UNIDO explains its thematic focus areas as follows:
As a primary driver of economic growth and employment creation, the private sector has a central role in poverty reduction and the achievement of the Millennium Development Goals. Private sector-led industrial development makes a significant contribution to bringing about the much needed structural changes that can set the economies of poor countries on a path of sustained economic growth. UNIDO's services therefore focus on encouraging the creation of decent employment and income in order to overcome poverty. These services are customized for developing countries and range from industrial policy advice to entrepreneurship and SME development, and from investment and technology promotion to the provision of rural energy for productive uses.
The technical ability of developing countries to produce competitive exportable products that comply with international standards is key to their successful participation in international trade. UNIDO is one of the largest providers of trade-related development services, offering focused and neutral advice and technical cooperation in the areas of competitiveness, industrial modernization and upgrading, compliance with international trade standards, testing methods and metrology.
Fundamental changes in the way societies produce and consume are indispensable for achieving global sustainable development and fighting climate change. UNIDO therefore promotes sustainable patterns of industrial consumption and production in order to de-link the processes of economic growth and environmental degradation. UNIDO is a leading provider of services for improved industrial energy efficiency and the promotion of renewable sources of energy. It also assists developing countries in implementing multilateral environmental agreements and in simultaneously reaching their economic and environmental goals.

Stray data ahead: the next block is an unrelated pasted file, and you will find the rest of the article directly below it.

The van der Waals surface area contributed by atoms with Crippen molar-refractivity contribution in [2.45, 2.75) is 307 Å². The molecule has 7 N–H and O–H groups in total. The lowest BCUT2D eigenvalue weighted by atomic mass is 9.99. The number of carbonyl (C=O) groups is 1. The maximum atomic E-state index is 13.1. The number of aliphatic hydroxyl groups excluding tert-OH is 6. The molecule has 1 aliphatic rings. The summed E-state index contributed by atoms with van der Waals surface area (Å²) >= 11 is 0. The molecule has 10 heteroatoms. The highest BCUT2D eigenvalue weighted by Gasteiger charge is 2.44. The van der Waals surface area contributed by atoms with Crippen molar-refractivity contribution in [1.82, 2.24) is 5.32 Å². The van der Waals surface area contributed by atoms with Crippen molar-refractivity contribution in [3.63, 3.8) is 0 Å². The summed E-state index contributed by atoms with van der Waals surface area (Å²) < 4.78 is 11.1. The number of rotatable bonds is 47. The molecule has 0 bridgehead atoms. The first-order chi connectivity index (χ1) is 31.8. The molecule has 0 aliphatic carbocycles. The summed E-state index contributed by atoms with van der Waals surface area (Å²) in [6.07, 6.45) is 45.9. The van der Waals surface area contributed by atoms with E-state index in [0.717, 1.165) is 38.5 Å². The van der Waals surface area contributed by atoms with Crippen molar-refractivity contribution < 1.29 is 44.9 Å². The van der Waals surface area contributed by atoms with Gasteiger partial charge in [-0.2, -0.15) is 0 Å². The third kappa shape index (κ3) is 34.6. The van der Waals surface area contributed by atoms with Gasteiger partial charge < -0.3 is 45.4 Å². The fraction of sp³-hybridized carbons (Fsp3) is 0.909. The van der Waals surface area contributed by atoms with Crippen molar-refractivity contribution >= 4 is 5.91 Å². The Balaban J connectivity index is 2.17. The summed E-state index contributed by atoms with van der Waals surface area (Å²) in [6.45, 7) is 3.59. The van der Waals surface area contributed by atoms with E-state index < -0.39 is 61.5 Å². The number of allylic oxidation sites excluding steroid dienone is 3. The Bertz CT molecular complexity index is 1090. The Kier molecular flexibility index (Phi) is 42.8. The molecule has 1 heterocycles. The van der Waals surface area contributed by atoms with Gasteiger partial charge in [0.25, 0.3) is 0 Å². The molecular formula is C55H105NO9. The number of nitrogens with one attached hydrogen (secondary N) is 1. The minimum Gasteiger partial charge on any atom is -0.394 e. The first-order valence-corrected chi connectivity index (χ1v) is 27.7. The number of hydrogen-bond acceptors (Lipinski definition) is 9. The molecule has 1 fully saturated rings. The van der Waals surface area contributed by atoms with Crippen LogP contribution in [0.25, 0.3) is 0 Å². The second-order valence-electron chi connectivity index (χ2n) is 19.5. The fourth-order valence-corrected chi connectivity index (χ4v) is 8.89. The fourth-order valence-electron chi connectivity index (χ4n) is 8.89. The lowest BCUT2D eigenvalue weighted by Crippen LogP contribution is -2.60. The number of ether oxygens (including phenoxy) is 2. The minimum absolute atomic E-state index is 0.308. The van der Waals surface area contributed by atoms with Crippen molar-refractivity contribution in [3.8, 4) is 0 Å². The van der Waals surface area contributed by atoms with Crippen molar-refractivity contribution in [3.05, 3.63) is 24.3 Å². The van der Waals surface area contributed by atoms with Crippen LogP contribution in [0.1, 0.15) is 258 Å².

The origins of the United Nations Industrial Development Organization (UNIDO) can be traced to a series of studies on a programme of rapid industrialization of developing countries that the United Nations Secretariat carried out during the early 1950s at the request of the United Nations Economic and Social Council (ECOSOC). These studies culminated in a programme of work on industrialization and productivity prepared by the United Nations Secretary-General in 1956 and endorsed the next year by ECOSOC and the General Assembly. At that time, it was first suggested that a special body to deal with the problems of industrialization be established, whose political organs could relieve ECOSOC and the General Assembly of the detailed consideration of those questions and whose secretariat could carry out more substantive work than the existing Industry Section of the Bureau of Economic Affairs within the Secretariat. The Industry Section of the Secretariat became a branch in 1959, and in 1962 it became the Industrial Development Centre, headed by a Commissioner for Industrial Development.